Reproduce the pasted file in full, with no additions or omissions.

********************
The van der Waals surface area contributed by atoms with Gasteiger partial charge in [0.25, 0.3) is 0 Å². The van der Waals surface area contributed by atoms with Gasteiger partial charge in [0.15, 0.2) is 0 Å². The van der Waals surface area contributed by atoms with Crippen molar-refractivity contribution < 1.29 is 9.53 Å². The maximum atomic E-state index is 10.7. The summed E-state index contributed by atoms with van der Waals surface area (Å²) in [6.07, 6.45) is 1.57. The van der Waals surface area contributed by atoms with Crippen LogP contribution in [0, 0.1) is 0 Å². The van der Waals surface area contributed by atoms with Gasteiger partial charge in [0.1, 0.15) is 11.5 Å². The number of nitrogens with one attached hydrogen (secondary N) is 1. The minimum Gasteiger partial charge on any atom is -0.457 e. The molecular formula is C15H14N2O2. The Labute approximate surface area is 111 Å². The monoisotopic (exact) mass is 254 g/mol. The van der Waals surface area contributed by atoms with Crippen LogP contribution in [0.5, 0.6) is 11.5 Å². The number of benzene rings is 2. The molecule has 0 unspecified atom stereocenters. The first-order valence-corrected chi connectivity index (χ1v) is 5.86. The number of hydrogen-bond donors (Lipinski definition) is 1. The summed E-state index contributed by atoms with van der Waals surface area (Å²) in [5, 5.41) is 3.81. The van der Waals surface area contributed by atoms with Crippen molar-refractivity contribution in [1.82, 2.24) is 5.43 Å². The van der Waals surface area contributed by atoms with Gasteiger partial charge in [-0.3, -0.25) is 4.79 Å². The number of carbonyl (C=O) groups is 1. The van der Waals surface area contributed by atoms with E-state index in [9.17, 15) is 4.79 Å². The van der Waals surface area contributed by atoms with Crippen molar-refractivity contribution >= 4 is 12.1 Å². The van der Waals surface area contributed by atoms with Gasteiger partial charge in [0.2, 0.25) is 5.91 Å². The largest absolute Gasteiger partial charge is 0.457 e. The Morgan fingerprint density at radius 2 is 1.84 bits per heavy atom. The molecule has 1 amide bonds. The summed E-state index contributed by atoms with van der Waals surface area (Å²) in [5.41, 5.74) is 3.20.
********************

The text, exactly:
The van der Waals surface area contributed by atoms with Gasteiger partial charge in [0.25, 0.3) is 0 Å². The van der Waals surface area contributed by atoms with Gasteiger partial charge in [0.15, 0.2) is 0 Å². The van der Waals surface area contributed by atoms with Crippen molar-refractivity contribution < 1.29 is 9.53 Å². The maximum atomic E-state index is 10.7. The summed E-state index contributed by atoms with van der Waals surface area (Å²) in [6.07, 6.45) is 1.57. The van der Waals surface area contributed by atoms with Crippen LogP contribution in [0, 0.1) is 0 Å². The van der Waals surface area contributed by atoms with Gasteiger partial charge in [0.1, 0.15) is 11.5 Å². The number of nitrogens with one attached hydrogen (secondary N) is 1. The minimum Gasteiger partial charge on any atom is -0.457 e. The molecular formula is C15H14N2O2. The Labute approximate surface area is 111 Å². The monoisotopic (exact) mass is 254 g/mol. The van der Waals surface area contributed by atoms with Crippen LogP contribution in [0.5, 0.6) is 11.5 Å². The number of benzene rings is 2. The molecule has 0 unspecified atom stereocenters. The first-order valence-corrected chi connectivity index (χ1v) is 5.86. The number of hydrogen-bond donors (Lipinski definition) is 1. The summed E-state index contributed by atoms with van der Waals surface area (Å²) in [5, 5.41) is 3.81. The van der Waals surface area contributed by atoms with Crippen molar-refractivity contribution in [1.82, 2.24) is 5.43 Å². The van der Waals surface area contributed by atoms with Gasteiger partial charge in [-0.3, -0.25) is 4.79 Å². The number of carbonyl (C=O) groups is 1. The van der Waals surface area contributed by atoms with E-state index in [9.17, 15) is 4.79 Å². The van der Waals surface area contributed by atoms with Crippen molar-refractivity contribution >= 4 is 12.1 Å². The van der Waals surface area contributed by atoms with Gasteiger partial charge in [0.2, 0.25) is 5.91 Å². The largest absolute Gasteiger partial charge is 0.457 e. The Morgan fingerprint density at radius 2 is 1.84 bits per heavy atom. The molecule has 1 amide bonds. The summed E-state index contributed by atoms with van der Waals surface area (Å²) in [5.41, 5.74) is 3.20.